* The organizers were thoughtful about who was and was not there. They stayed focused on the recognizable constituency where there is ripe ground for collaboration and growth in the “pluralistic” sector while recognizing that that limitation is problematic, in its exclusion of ⅔ of the city and, in the case of the ultra-Orthodox, its explicit interest, by and large, to limit the other group’s growth. (Such grassroots efforts are not necessary with regard to Arab East Jerusalemites; government policy contains them). The program scheduled two blocks of good sessions with guest activist presenters involved in the Haredi and Palestinian sectors, sharing their challenges. The organizers were also thoughtful about gender balance and physical disability inclusivity, insisting, for example, that even loud people use the microphone, in case someone in the conference is hearing impaired.
* Lynn Schusterman came and shared some brief remarks over lunch the second day. On the one hand, the participants showed her well-deserved respect for her ambitious and smart philanthropic efforts supporting young, social entrepreneurs working on progressive causes, without micromanaging them, as is so common in the Jewish philanthropic world. Schusterman’s foundation has engaged some of the most in-touch philanthropy in the Jewish world. On the other hand, there was a moment of awkwardness in reaction to two remarkably obtuse statements she made to illustrate her commitment to Israel and the work of these activists. First, she underlined her love for Israel by showing her t-shirt emblazoned with the picture of the late Israeli Prime Minister, Golda Meir, whom she called one of her heroes, and particularly a feminist hero, apparently oblivious to Golda’s disgraced reputation in the Israeli public, and especially among progressives and feminists. There probably wasn’t a single person in that room who holds Golda in high regard. Second, and more troubling, Schusterman emphasized her commitment to Israel by proudly telling us about the luxury home she built in Jerusalem and that she always tries to convince her other wealthy friends to skip a vacation home in Aspen or the Riviera or wherever else, and to build instead in Jerusalem. Many of the activists in the room spend a good deal of their personal and activist lives trying to combat the spreading phenomenon of luxury housing construction in the city, which squeezes out local commerce, spikes real estate prices, and drives young families, students, seniors, middle-class, working-class, and poor people out of the city. What communication breakdown led to Lynn Schusterman being in touch with the phenomenon of grassroots activism in Jerusalem, but to be so unaware that prominent in the concerns of most of these activists is the exodus of this very population from the city, largely due to the crippling cost of living, and that these same activists see in houses like Schusterman’s a main culprit of this problem?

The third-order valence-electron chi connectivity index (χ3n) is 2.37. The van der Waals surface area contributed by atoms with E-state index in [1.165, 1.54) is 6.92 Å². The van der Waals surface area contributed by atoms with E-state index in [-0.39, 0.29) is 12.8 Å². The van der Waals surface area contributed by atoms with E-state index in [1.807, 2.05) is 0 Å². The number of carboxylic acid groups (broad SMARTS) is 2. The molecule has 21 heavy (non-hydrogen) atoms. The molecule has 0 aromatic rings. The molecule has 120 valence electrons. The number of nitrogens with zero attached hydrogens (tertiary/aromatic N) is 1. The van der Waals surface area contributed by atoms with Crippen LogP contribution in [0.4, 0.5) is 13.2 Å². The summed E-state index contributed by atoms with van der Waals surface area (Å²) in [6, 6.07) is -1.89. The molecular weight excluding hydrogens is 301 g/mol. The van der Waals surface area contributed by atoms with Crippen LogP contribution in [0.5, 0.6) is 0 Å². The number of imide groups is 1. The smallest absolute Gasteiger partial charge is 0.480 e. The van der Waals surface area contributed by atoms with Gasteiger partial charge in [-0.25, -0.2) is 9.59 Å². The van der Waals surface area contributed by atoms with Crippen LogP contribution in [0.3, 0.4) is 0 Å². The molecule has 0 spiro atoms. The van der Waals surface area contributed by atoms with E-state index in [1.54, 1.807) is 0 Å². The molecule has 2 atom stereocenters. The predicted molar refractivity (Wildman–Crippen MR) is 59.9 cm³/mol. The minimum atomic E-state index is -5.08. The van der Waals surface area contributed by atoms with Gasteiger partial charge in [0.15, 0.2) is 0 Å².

* For a crowd of progressive activists, it was troubling to see how the occupation is just not on people’s minds, at least insofar as it plays out in Jerusalem. This is not a programming criticism: maps represented the Palestinian neighborhoods, anti-occupation organizations Ir Amim and Ta’ayush were included in the conference, and there were sessions about activist challenges in Palestinian East Jerusalem. But the hivemind of the participants, as far as I could tell, was just not troubling itself with the occupation, even among folks who support left-wing parties and would say that they oppose the occupation. Numerous activists from the Gilo settlement neighborhood in south-west, greater Jerusalem were there, and there was no indication that anyone found it problematic to support the nurturing of their community; my sense was that Gilo is fully within the consensus of this population, despite its encroachment on and isolation of Palestinian Beit Safafa and al-Walaje.
* Whenever there is limited space and an effort to be inclusive, someone falls through the cracks. I was disappointed that there was no representative from the Jerusalem Open House for Pride and Tolerance, though they were invited. Advocating and creating room for the LGBT community in Jerusalem life fits right in with the goals of the conference and its participants; it was a loss to the conference that they did not have a representative there. I also thought that older models of inclusive, spiritual community organizing should have been included, such as the flagship Reform congregation Kol HaNeshama and the liberal Orthodox congregation Yedidya, who both have social agendas well beyond their ritual services. It is important to note that the organizers explicitly asked for suggestions about other organizations who should be included next time; it is impossible to do this perfectly.